Eugene Delacroix’s homage to the French Revolution, entitled “Liberty Leading the People” has been defaced by a “9/11 truther,” raising questions once again about museum security and public access to priceless works of art.
The 29-year-old woman used an indelible maker to write “AE911” on the 1830 painting, one of the best known symbols of the 18th-century Gallic upheaval that overthrew the monarchy.
Its most famous feature is a bare-breasted woman who is the personification of liberty. She’s holding aloft the French Tricolor with a musket in the other.
The painting is so adored in France it was used on its 100-franc bank notes from 1978 to 1995, according to French news service France-24.
The tagging occurred late Thursday during the museum’s regular hours. The painting, readily accessible to visitors, hangs in a satellite facility of the Louvre in the city of Lens. It’s only been opened since Dec 4.
The inscription is reportedly short for “Architects and Engineers for 9/11 Truth.” It’s a group of conspiracy theorists who believe the government played a role in the collapse of the World Trade Center twin towers in New York City. The buildings were struck by airliners during the Sept. 11, 2001 terror attack.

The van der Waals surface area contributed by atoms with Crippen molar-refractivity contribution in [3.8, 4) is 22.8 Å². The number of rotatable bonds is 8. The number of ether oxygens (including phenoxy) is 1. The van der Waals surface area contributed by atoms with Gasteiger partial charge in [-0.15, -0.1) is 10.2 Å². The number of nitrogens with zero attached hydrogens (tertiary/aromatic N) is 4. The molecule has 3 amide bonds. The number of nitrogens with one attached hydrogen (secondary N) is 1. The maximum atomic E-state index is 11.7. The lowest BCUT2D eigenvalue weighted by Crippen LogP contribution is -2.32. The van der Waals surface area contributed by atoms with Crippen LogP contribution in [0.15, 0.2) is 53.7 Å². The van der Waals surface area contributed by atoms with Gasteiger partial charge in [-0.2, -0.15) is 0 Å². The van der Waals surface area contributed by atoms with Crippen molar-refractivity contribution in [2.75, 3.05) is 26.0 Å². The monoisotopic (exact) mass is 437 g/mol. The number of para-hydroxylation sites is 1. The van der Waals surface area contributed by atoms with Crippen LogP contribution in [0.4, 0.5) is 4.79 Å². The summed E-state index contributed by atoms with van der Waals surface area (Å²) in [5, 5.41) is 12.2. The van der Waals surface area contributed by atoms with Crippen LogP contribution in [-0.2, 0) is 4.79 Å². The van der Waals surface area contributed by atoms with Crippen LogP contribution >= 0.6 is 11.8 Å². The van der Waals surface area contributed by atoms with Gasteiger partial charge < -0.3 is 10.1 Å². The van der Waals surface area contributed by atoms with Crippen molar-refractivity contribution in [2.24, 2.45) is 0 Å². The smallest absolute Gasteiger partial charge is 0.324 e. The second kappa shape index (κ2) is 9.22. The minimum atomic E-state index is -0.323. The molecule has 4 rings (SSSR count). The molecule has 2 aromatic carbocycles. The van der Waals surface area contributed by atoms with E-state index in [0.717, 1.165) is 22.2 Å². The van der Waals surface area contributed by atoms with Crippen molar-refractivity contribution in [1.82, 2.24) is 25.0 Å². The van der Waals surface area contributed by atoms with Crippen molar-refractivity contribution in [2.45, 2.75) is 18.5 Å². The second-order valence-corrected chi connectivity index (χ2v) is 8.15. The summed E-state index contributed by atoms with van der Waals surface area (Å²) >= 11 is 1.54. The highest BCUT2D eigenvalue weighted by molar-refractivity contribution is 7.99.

Last October, a Mark Rothko painting was defaced at London’s Tate Modern museum, in an incident that also involved “tagging.”
Museums have been grappling with how much security to provide for priceless works of art without compromising their mission to make works accessible to the public.
TheImproper wrote about an incident in Jan. 2010 involving a woman who tore a hole in a Picasso at the Metropolitan Museum of Art in New York.